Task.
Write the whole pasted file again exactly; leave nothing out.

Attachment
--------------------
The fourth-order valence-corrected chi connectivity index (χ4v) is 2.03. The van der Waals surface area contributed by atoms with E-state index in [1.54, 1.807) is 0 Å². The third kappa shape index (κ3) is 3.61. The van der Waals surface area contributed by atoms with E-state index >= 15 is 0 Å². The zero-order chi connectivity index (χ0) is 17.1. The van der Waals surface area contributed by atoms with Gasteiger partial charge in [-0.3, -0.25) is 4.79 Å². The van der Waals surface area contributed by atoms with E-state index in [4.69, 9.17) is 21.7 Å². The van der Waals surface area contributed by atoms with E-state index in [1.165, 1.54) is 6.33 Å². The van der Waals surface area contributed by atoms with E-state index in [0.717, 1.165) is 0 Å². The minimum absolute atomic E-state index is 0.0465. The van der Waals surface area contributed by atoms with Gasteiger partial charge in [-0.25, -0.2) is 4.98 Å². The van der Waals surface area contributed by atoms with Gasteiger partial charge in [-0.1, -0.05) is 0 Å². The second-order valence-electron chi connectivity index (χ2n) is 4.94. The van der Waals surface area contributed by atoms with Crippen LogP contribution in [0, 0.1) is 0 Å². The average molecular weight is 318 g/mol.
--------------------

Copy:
The fourth-order valence-corrected chi connectivity index (χ4v) is 2.03. The van der Waals surface area contributed by atoms with E-state index in [1.54, 1.807) is 0 Å². The third kappa shape index (κ3) is 3.61. The van der Waals surface area contributed by atoms with E-state index >= 15 is 0 Å². The zero-order chi connectivity index (χ0) is 17.1. The van der Waals surface area contributed by atoms with Gasteiger partial charge in [-0.3, -0.25) is 4.79 Å². The van der Waals surface area contributed by atoms with E-state index in [4.69, 9.17) is 21.7 Å². The van der Waals surface area contributed by atoms with E-state index in [1.165, 1.54) is 6.33 Å². The van der Waals surface area contributed by atoms with E-state index in [0.717, 1.165) is 0 Å². The minimum absolute atomic E-state index is 0.0465. The van der Waals surface area contributed by atoms with Gasteiger partial charge in [-0.25, -0.2) is 4.98 Å². The van der Waals surface area contributed by atoms with Gasteiger partial charge in [-0.1, -0.05) is 0 Å². The second-order valence-electron chi connectivity index (χ2n) is 4.94. The van der Waals surface area contributed by atoms with Crippen LogP contribution in [0, 0.1) is 0 Å². The average molecular weight is 318 g/mol.